Does your hair get looser or curlier with length?
Does your hair get looser or curlier with length?
 

One of the many conundrums in the world of curly hair is that some
people experience a relaxation of their curls as their hair gains
length, while others experience the converse: their curl increases with
the length of their hair.

The former trend makes sense without having to give it much thought.
Longer hair has more weight and is pulled down by gravity, which
lengthens and loosens the curl. However, the latter phenomenon seems
counterintuitive.

This behavior can be so perplexing, causing curls to disappear with a
haircut or to suddenly begin developing as someone grows their hair out
for perhaps the first time. While this seeming contradiction may be
baffling and even frustrating, it is possible to understand what is
going on if one looks at what causes hair to curl and some mathematic
principles that can be used to describe curly hair.

Read On!>>>


Morphology of Hair

Human hair is a marvelously complex biomaterial, comprised of many
nanoscale substructures woven together into intricate patterns, both
beautiful and functional. The building block of hair is the protein
keratin, which is made up of long chains of amino acids. The amino acids
in the keratin strands have very specific bond geometries that give the
fiber an α-helical conformation. Individual keratin fibers bundle
together with other keratin fibers to form aggregates called
microfibrils. Clusters of microfibrils bundle together into
macrofibrillar structures which occupy the central cortex of the hair.
Fatty acids and keratin-based cuticles encapsulate the entire strand.

Human hair keratin is made up of 14 percent sulfur-containing amino
acids (cysteine and cystine). It is from these amino acids that many of
the properties of hair are developed, particularly curl. When two
strands of keratin are adjacent to one another, the –SH bonds for nearby
cystine groups can be oxidized to form a disulfide (S-S) bond between
the two strands. This is a chemical crosslink that ties the adjacent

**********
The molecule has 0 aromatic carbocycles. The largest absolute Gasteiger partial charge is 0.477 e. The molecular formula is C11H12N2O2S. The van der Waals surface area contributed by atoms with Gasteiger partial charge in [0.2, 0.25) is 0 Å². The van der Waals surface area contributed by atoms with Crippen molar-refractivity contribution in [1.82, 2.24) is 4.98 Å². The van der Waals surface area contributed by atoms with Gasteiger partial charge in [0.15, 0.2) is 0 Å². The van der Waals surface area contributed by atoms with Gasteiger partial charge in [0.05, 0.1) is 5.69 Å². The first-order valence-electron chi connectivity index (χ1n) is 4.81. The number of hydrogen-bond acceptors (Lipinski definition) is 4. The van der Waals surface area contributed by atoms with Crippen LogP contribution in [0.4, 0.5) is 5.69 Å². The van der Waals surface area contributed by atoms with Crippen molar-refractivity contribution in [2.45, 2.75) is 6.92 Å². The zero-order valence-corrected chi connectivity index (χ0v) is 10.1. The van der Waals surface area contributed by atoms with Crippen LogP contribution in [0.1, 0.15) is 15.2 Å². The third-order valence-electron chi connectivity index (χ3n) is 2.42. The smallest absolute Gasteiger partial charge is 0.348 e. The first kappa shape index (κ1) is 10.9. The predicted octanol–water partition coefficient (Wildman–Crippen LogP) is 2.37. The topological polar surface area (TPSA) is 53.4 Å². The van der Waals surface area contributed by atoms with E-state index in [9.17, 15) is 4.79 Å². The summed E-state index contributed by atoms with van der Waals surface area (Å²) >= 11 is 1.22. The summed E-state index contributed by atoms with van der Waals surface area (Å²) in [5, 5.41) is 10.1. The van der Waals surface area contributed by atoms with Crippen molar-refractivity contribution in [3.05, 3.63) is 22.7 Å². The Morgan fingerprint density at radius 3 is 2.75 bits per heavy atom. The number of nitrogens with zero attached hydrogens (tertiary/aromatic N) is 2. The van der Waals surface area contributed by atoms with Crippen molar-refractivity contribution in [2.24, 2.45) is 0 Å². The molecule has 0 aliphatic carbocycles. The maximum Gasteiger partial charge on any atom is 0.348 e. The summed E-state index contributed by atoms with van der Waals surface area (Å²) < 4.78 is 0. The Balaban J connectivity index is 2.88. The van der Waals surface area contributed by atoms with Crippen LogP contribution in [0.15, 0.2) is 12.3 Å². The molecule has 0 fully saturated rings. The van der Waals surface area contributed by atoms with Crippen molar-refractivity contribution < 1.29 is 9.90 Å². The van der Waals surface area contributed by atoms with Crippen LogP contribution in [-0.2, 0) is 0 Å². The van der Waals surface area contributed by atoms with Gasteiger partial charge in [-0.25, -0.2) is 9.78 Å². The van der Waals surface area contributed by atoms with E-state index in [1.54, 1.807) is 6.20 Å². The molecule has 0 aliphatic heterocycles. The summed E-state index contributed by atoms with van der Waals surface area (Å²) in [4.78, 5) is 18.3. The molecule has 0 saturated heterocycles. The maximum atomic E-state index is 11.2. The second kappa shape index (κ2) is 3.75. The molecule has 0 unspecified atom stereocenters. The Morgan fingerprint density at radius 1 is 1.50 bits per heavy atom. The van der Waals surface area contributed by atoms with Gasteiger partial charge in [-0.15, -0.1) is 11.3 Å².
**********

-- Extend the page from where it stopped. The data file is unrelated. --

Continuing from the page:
keratin strands together. A high proportion of disulfide bonds twist the
hair strand into a helical pattern. Adjacent hair strands tend to
assume the same pattern, and then cluster together into multi-helical
structures that form curls. In this manner, the nanoscopic structure is
repeated at the macroscopic level. Nature loves patterns.

The permanent wave process exploits this by breaking
disulfide bonds and then reforming them (and forming new ones) with hair
locked into the desired helical shape.  

There are a number of factors that contribute to degree of curliness.  These include, but are not limited to:

  1. Shape of the hair follicle – Teardrop-shaped, cylindrical and oval follicles all produce hair with differing degrees of curl.
  2. Angle of emergence of hair from scalp – Super curly hair has been found to emerge from the scalp at a different angle than straight hair.
  3. Cross-sectional geometry of hair strand – Completely
    cylindrical hair strands are straight, while oval strands have more
    wavy characteristics. Flat, ribbon-like strands result in extremely
    kinky curly hair.
  4. Quantity of disulfide bonds – A higher concentration of disulfide bonds results in a more pronounced helical pattern.
  5. Prevalent morphology of cortex cells – The aggregation pattern of the macrofibrillar structures in the cortex affects the degree of curliness.
  6. Presence of other genes or proteins – Several different research groups are exploring the presence of a protein that seems responsible for curl formation.

Helical Structures

We have established that the helix structure repeats throughout the
hair from its most basic molecular building blocks into the bulk hair
pattern. But what exactly is a helix? You may recall the spiral
staircase geometry of the DNA-double helix strand from high school
biology. A helix is a ribbon-like coil that occupies three-dimensions